ADHD medication has increased by two-fold in the past decade. But there are other options

A recent analysis of prescription trends in Australia for ADHD medication found that the number of ADHD medications nearly doubled from 2013 to 2020. This is a significant finding. However, it must be considered in the context of overall prescribing rates, guidelines, and the prevalence of ADHD.

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ADHD is an attention deficit hyperactivity disorder. ADHD affects approximately 5% of children and adolescents worldwide and 2.5% of adults. ADHD is a neurodevelopmental disorder that usually begins in childhood. However, symptoms and/or problems associated with the disorder persist through adolescence or adulthood.

ADHD is still not well-diagnosed in childhood in Australia and other countries outside North America. Many people will discover ADHD in adulthood.

International ADHD guidelines recommend medications as the best treatment for core ADHD symptoms. Non-medication therapy can also be used to reduce ADHD symptoms’ daily impact.

What is ADHD?

ADHD is characterized by difficulty in keeping your attention and focus, especially for activities that aren’t high-interest. It also needs better organizational skills and forgetfulness.

All people experience these symptoms occasionally, but those with ADHD have more frequent and severe symptoms that can impact daily life. ADHD isn’t a new condition. Reports of ADHD dating back to the 1700s show that it was common.

Why are prescriptions for ADHD medication increasing in Australia?

Current ADHD guidelines recommend medication for ADHD as the first-line treatment. As ADHD recognition increases, it is not surprising that prescription rates will rise.

The data suggests that around 4% of children or adolescents are being treated for ADHD. This is reasonable considering the prevalence of about 5%.

For adults it is 0.4%. This means that ADHD medication is currently being used by less than one-fifth of adults. This is a significant improvement over 2013, when rates were lower than half, but there’s still much to do.

What are the main ADHD medications?

Many medications have been proven effective in reducing ADHD symptoms in children, adolescents, and adults.

Stimulants like methylphenidate and dexamphetamine, which are stimulants, are now the first treatments for ADHD. These medications improve the efficiency of several brain circuits via their action on neurotransmitters dopamine and noradrenaline. These medications have rapid effects that can be observed almost instantly.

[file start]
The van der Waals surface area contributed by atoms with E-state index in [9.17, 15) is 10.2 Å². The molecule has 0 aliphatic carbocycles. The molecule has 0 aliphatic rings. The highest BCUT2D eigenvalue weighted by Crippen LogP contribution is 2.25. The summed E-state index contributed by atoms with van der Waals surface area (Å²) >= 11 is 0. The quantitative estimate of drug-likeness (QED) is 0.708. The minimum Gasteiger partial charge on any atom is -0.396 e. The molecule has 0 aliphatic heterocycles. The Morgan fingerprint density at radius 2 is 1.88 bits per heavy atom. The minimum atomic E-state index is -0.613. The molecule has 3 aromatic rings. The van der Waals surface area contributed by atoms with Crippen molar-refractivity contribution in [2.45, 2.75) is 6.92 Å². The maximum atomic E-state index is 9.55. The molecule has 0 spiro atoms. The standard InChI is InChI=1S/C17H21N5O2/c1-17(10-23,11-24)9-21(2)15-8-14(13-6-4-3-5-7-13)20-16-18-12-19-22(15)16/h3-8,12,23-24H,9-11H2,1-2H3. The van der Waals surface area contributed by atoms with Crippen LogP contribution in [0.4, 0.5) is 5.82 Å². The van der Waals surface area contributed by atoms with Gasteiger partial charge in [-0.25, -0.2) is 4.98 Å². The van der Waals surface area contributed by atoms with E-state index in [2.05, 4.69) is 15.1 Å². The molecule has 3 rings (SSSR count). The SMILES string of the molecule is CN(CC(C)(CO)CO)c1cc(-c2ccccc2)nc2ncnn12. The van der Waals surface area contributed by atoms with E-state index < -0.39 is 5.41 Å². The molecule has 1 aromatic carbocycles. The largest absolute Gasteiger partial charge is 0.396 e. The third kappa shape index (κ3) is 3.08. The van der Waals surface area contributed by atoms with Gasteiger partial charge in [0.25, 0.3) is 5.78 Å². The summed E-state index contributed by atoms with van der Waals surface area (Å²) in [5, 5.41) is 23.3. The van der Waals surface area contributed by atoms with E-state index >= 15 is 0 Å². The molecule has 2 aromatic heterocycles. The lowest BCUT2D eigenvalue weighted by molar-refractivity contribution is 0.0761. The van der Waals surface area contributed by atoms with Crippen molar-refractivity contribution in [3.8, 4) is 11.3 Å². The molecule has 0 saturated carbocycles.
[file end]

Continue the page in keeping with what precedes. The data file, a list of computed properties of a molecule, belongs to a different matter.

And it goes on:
Two non-stimulant medications have been approved for ADHD treatment, atomoxetine (and guanfacine). Non-stimulants have lower effectiveness than stimulants and can take many weeks for a clinical effect. They are therefore reserved for second-line treatment.

ADHD medications are difficult to find. Only people with ADHD can be prescribed them. This can be difficult for many because of a lack of qualified clinicians. According to current guidelines, ADHD must be diagnosed by a healthcare professional with experience. This could include a psychiatrist, psychologist, or pediatrician.

A detailed medical history should be taken to determine if ADHD is a diagnosis. This will include information about when symptoms began and how they affect daily life. Parents and schools should also be contacted to provide information about ADHD in children. Adults seeking a new diagnosis must have evidence that the symptoms began in childhood. The health professional may need to review old-school reports and speak with parents.

What other support should you offer besides medication?

Adults and children will need different support. To best support a person, it is important to change their environment. This could include changing the environment in school and at work for adults.

ADHD symptoms can be exacerbated by sleep deprivation. Lifestyle modifications might be suggested to reduce ADHD’s impact, such as regular exercise and a good night of sleep. Many people with ADHD have additional mental health problems, such as anxiety and depression. When planning treatment and support, it is important to consider these additional challenges.

Support for parents is the best evidence-based support available to ADHD children. It is not that ADHD is due to bad parenting. There is no evidence. Parents often need support, as ADHD parenting can be difficult.

Research has shown that parents with ADHD have more positive parenting behaviors and less tension with their children. Cognitive behavioral therapies are the best non-medication support for ADHD adults and older adolescents. They can reduce ADHD’s daily impact.

ADHD treatment should be holistic and include both medications and non-medication therapies. The individual and the severity of ADHD will determine which treatment is best.

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